Authors and summary: This is chapter 3 of Diaz-Rico and Weed's The Crosscultural, Language, and Academic Development Handbook. It covers second language acquisition and its methodologies and theories.
1. Grammar-Translation - second languages are learned by understanding their structures, mainly grammatical.strength - clearly defined success, curriculum can be carefully constructed and controlled
drawbacks - students have little choice in what they learn, little contact with native speakers, no language use in social situations, few creative stimuli
2. Structural Linguistics - second languages are learned by describing their structures, including sounds; by comparing languages with each other and classifying similar families
strengths - exotic languages could be seen and learned in the context of their langauge family
drawbacks - does not accurately predict leaners difficulties with a new language
3. Audiolingualism - second language is learned by habit formation, especially correct pronunciation
strengths - focuses on correct pronuncation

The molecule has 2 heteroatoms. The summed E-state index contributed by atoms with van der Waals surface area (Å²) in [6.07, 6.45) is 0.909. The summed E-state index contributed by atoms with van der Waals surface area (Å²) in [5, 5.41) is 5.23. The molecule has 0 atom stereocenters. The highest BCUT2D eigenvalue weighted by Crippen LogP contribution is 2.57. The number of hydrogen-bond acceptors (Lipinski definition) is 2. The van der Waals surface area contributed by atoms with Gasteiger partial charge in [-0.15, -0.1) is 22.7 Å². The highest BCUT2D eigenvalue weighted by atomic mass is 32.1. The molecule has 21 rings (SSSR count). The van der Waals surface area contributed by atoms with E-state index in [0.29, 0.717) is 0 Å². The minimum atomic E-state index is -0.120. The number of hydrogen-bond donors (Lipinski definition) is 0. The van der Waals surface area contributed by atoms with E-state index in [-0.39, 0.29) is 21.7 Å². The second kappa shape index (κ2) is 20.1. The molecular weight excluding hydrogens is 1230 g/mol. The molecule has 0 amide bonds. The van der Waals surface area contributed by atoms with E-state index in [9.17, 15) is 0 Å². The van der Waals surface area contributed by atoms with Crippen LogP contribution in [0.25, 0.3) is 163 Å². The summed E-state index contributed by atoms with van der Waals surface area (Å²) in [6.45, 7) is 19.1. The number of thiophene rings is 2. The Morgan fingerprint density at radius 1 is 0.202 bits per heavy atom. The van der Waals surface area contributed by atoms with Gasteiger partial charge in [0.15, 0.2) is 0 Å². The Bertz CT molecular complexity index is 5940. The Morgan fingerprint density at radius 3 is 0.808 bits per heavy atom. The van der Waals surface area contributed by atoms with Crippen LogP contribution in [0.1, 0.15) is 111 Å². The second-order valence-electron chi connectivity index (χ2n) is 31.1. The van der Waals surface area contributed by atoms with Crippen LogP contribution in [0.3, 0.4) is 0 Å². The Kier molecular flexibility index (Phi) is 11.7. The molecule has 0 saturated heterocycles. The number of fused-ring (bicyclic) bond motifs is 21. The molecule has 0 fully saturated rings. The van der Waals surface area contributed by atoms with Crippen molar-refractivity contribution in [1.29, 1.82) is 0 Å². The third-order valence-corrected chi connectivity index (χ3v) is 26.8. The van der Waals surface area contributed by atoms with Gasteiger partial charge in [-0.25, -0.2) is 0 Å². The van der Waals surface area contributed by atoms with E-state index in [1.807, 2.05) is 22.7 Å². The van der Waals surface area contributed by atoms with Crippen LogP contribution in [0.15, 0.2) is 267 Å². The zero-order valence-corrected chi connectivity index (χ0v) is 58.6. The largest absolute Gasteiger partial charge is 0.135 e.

drawbacks - limits exposure to the target language and does not emphasize self-motivated learner acquisition
4. Direct Teaching - second language is learned by dividing what is to be learned into small units and using rote repetition, with much drill and practice
strengths - focuses on sub-skills and immediate remediation
drawbacks -students are seldom asked to set their own goals
5. Mastery Learning - similar to direct teaching but students can progress at their own rate instead of in locked unison
strengths - allows to students to progress at their own rate
drawbacks -same as direct teaching
Theories of SLA
1. Transformational Grammar - envision language as a set of rules the humans unconsciously know and use, which transformational grammarians attempt to describe
2. Krashen's Five Hypothesis -
3. Cummins's Theories of BICS and CALP -
Thoughts: This is a really great overview of the methodologies and theories, but does not give a ton of new information for those that have already read or studied about them in depth. I really like the section on brain-based learning and will be looking into some of the recommended texts as soon as possible.
Students do not have to relearn in a second language the essentials of schooling: how to communicate, how to think critically, and how to read and write. (p. 60)
Conversational skills have been found to approach native-like levels within two years of exposure to English, but five or more years may be required for minority students to match native speakers in CALP. (p. 60)
CALP represents the cognitive toolbox, entire systems of thought as well as the language to encode and decode this thought. Without the acquisition of CALP, students are incapable of acquiring the in-depth knowledge that characterizes the well-educated individual in a complex modern society.